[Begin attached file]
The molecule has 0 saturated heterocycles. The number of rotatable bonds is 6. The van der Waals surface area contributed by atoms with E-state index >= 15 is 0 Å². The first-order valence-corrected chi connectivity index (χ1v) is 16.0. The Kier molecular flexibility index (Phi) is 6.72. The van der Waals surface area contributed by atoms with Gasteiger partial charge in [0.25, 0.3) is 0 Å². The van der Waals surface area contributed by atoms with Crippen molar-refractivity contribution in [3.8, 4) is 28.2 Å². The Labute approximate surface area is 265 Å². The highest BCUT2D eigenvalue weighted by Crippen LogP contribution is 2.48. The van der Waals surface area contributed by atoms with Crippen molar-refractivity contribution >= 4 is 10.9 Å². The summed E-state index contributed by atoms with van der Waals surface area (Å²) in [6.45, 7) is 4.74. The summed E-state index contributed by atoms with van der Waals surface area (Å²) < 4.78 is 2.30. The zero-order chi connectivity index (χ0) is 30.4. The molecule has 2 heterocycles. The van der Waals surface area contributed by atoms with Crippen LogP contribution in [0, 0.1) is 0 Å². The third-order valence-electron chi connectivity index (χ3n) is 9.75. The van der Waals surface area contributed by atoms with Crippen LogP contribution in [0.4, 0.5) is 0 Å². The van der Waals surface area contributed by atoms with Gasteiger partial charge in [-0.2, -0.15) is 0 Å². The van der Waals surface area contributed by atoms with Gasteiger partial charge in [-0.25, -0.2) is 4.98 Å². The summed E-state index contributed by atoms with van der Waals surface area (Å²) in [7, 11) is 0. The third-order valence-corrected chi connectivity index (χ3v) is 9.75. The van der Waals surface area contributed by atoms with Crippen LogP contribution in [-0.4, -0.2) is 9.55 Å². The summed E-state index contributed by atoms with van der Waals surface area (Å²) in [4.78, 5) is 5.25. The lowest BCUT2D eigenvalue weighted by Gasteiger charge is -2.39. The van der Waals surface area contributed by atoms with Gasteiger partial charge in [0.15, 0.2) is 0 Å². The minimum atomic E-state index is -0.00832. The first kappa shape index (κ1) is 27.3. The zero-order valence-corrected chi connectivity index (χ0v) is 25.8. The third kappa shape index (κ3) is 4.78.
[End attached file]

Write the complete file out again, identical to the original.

The molecule has 0 saturated heterocycles. The number of rotatable bonds is 6. The van der Waals surface area contributed by atoms with E-state index >= 15 is 0 Å². The first-order valence-corrected chi connectivity index (χ1v) is 16.0. The Kier molecular flexibility index (Phi) is 6.72. The van der Waals surface area contributed by atoms with Gasteiger partial charge in [0.25, 0.3) is 0 Å². The van der Waals surface area contributed by atoms with Crippen molar-refractivity contribution in [3.8, 4) is 28.2 Å². The Labute approximate surface area is 265 Å². The highest BCUT2D eigenvalue weighted by Crippen LogP contribution is 2.48. The van der Waals surface area contributed by atoms with Crippen molar-refractivity contribution >= 4 is 10.9 Å². The summed E-state index contributed by atoms with van der Waals surface area (Å²) in [6.45, 7) is 4.74. The summed E-state index contributed by atoms with van der Waals surface area (Å²) < 4.78 is 2.30. The zero-order chi connectivity index (χ0) is 30.4. The molecule has 2 heterocycles. The van der Waals surface area contributed by atoms with Crippen LogP contribution in [0, 0.1) is 0 Å². The third-order valence-electron chi connectivity index (χ3n) is 9.75. The van der Waals surface area contributed by atoms with Crippen LogP contribution in [0.4, 0.5) is 0 Å². The van der Waals surface area contributed by atoms with Gasteiger partial charge in [-0.2, -0.15) is 0 Å². The van der Waals surface area contributed by atoms with Gasteiger partial charge in [-0.25, -0.2) is 4.98 Å². The summed E-state index contributed by atoms with van der Waals surface area (Å²) in [7, 11) is 0. The third-order valence-corrected chi connectivity index (χ3v) is 9.75. The van der Waals surface area contributed by atoms with Crippen LogP contribution in [-0.4, -0.2) is 9.55 Å². The summed E-state index contributed by atoms with van der Waals surface area (Å²) in [4.78, 5) is 5.25. The lowest BCUT2D eigenvalue weighted by Gasteiger charge is -2.39. The van der Waals surface area contributed by atoms with Gasteiger partial charge in [0.15, 0.2) is 0 Å². The minimum atomic E-state index is -0.00832. The first kappa shape index (κ1) is 27.3. The zero-order valence-corrected chi connectivity index (χ0v) is 25.8. The third kappa shape index (κ3) is 4.78.